reduce overall energy expenditure. It makes you write labor-saving
programs that other people will find useful and document what you
wrote so you don’t have to answer so many questions about it.
- Impatience: The anger you feel when the computer is being
lazy. This makes you write programs that don’t just react to your
needs, but actually anticipate them. Or at least pretend to.
- Hubris: The quality that makes you write (and maintain)
programs that other people won’t want to say bad things about.
via Laziness Impatience Hubris.
This is a great video on Pluralsight about setting up your online presence as a developer. It’s another tool in a developers tool chest that will help them to grow their skills.
In this production, Scott Hanselman and Rob Conery offer suggestions and advice on how you can get out there, and get involved. Blogging, Twitter, Github, StackOverflow, User Groups and Conferences: all of this can make you a happier, more productive developer and inspire you to take your career to the next level.
Change terrifies me. Hands down terrifies me. Always has.
A few months ago I took a phone call from a recruiter on a new job opportunity. I agreed to talk to them purely because the guy on the other end of the phone is one I spoken to in the past and I respect him. Over the course of the last few weeks I slowly came to the conclusion that changing jobs may actually be a good idea.
The problem is that I love the job I currently have and the team that I am with. The new place offered me options that were better for my family than where I am currently at. Eventually I put in my notice and discovered that I am a valuable asset to the company. This should not have come as a surprise to me, but it did. They gave me a counter offer that leveled the playing field as far as benefits and the family situation.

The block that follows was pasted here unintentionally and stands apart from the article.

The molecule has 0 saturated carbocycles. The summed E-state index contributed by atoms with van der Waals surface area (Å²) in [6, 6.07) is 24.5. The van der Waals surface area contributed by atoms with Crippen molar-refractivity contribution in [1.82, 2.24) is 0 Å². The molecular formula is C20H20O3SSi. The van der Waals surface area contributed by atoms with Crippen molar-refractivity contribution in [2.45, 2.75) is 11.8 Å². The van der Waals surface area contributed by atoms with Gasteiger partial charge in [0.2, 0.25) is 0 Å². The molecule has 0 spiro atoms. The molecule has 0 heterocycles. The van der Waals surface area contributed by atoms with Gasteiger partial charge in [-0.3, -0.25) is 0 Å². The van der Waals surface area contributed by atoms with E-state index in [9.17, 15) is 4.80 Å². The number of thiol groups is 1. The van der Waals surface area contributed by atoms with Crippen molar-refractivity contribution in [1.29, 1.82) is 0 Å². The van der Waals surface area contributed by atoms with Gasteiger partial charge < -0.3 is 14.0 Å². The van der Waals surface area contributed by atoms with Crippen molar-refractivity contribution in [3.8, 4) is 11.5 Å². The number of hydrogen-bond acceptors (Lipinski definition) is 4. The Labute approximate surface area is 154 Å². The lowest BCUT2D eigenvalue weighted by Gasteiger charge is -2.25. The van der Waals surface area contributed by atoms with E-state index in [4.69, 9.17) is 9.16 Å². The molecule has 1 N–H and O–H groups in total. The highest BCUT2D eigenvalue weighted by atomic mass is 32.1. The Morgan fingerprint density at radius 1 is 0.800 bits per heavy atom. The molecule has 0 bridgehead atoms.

Now what do I do. I discovered that when the field was leveled and the decision was purely about me and what I want for myself I froze up. How do I make a decision like this. Leaving a place I love, for the unknown of a new company.
Finally I read the following quote from a woman who I respect and has been in the background of my life for many years whispering in my ear, as any good muse should!
While I realize change can be scary, there comes a time when our “good enough” isn’t “good enough” anymore and we have to leap past our fears with courage and boldness to live the life we want and deserve.
I never quite know what I want out of life. Even after two months of contemplating leaving, it wasn’t until today that I realized I am making the right decision. What become clear to me is that if I don’t take the leap to something new I will not grow in the direction I want to. While the team I am on now is awesome, I feel like the opportunities offered at the new company will help me to grow in my career in a way that my current job will never be able to do.
Saying goodbye to the great team I am with now will be difficult. But looking forward to whats coming up has me excited to see whats around the corner.